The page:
Reliability of myometry and clinical outcomes in two steroid-naïve clinical trial-based cohorts of young boys with DMD


Clinical Trials

Poster Number: Virtual


Rebecca Tobin, Carleton University, Eric Hoffman, Binghamton University, Michela Guglieri, MD, Newcastle University, Paula Clemens, University of Pittsburgh, VBP15-004 and VBP15-LTE Investigators, CINRG, Utkarsh Dang, PhD, Carleton University

Some common outcomes to monitor progression and treatment response in clinical care and clinical trials in Duchenne muscular dystrophy (DMD) include strength-based outcomes, e.g., myometry, as well as motor functional tests, e.g., timed function tests, six-minute walk test, and Northstar Ambulatory Assessment (NSAA). The VBP15-002 (n=48 participants; 11 sites in 6 countries) and VBP15-004 (n=121 participants; 33 sites in 11 countries) clinical trials in DMD provided two independent, well-controlled cohorts, with harmonized outcomes and protocols.

To present test-retest reliability of outcomes in two cohorts using screening and baseline measurements.

All outcomes including velocities from three timed tests: stand from supine (TTSTANDV), climb 4 steps (TTCLIMBV), and run/walk 10m (TTRWV) were measured in both cohorts. Two different techniques were used for myometry in VBP15-002 (CINRG Quantitative Measurement System [CQMS]) and VBP15-004 (MicroFET2 handheld digital muscle dynamometer) cohorts. We calculated intraclass correlation and coefficient of variation.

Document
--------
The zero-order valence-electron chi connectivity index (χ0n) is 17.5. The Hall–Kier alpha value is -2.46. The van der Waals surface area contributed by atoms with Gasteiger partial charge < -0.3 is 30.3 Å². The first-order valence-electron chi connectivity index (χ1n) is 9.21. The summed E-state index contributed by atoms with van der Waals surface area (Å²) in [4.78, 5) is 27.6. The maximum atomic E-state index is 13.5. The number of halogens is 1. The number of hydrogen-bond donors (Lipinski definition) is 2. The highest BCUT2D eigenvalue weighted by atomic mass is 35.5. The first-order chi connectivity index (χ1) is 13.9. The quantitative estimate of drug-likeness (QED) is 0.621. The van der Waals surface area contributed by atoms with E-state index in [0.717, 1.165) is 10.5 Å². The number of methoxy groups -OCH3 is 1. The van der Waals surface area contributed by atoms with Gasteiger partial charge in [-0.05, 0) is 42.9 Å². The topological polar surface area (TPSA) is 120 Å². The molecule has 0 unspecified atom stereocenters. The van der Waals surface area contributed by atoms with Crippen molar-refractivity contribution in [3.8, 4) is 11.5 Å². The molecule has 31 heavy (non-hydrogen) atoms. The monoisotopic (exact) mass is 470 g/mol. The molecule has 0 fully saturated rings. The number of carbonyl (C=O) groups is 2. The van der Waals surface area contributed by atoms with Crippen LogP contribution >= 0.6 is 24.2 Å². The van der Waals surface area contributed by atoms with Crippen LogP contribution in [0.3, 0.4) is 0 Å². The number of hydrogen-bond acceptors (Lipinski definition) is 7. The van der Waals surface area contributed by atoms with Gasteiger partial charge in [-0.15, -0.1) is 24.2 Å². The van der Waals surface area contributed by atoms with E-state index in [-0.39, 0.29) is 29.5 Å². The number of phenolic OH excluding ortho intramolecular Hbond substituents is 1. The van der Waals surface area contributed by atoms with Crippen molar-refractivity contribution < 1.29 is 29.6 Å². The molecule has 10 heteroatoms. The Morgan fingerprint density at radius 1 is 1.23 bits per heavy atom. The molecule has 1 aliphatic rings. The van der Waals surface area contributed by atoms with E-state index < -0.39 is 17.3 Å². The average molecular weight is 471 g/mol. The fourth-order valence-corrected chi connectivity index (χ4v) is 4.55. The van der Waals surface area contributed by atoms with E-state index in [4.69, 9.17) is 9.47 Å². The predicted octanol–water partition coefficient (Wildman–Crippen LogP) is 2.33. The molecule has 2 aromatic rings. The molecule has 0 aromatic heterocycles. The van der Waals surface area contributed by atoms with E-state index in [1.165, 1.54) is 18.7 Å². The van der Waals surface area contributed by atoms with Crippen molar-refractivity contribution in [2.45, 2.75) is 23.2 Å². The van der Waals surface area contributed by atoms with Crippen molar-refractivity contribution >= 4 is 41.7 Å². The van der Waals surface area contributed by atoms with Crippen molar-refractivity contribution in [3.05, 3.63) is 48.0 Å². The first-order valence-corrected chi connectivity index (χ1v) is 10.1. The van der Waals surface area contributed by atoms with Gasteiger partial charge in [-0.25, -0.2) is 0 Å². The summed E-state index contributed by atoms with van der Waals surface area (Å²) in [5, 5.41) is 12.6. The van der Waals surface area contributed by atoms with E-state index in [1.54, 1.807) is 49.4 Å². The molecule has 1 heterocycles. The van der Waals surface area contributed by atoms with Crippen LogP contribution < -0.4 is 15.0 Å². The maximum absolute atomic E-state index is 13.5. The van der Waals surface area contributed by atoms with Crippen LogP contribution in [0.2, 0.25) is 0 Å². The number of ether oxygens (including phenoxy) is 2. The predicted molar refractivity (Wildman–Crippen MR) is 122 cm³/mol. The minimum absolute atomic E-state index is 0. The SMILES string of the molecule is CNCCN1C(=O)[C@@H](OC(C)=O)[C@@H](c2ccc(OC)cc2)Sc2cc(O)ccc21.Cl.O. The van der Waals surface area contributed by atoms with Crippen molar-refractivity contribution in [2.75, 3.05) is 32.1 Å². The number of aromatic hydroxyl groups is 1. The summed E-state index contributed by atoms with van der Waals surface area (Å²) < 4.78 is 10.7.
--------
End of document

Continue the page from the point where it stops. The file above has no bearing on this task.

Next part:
The median number of days between screening and baseline was 28 (min=10 and max = 69; IQR = 8) and 15 (min=2 and max = 28; IQR = 10) days for VBP15-004 and VBP15-002, respectively. Using complete pooled data, for NSAA, we obtained ICC = 0.89 (95% CI = [0.85-0.92]), for TTRWV: 0.88, for TTCLIMBV: 0.87, for SIXMWDIS: 0.76, and for TTSTANDV: 0.68. Higher ICC were obtained for dynamometer as compared to CQMS for knee extensors but not for elbow flexor; however, the confidence intervals were wide and overlapping. Reliability decreased with younger age for TTSTANDV. Removing outliers improved the reliability. %CV did not always agree with ICC trends.

Two cohorts of boys with DMD yielded good reliability for commonly used clinical outcomes. A nuanced comparison of hand-held myometry measurements vs. CQMS emerged. Age, outliers, and test difficulty were found to influence reliability but not days between repeated measurements.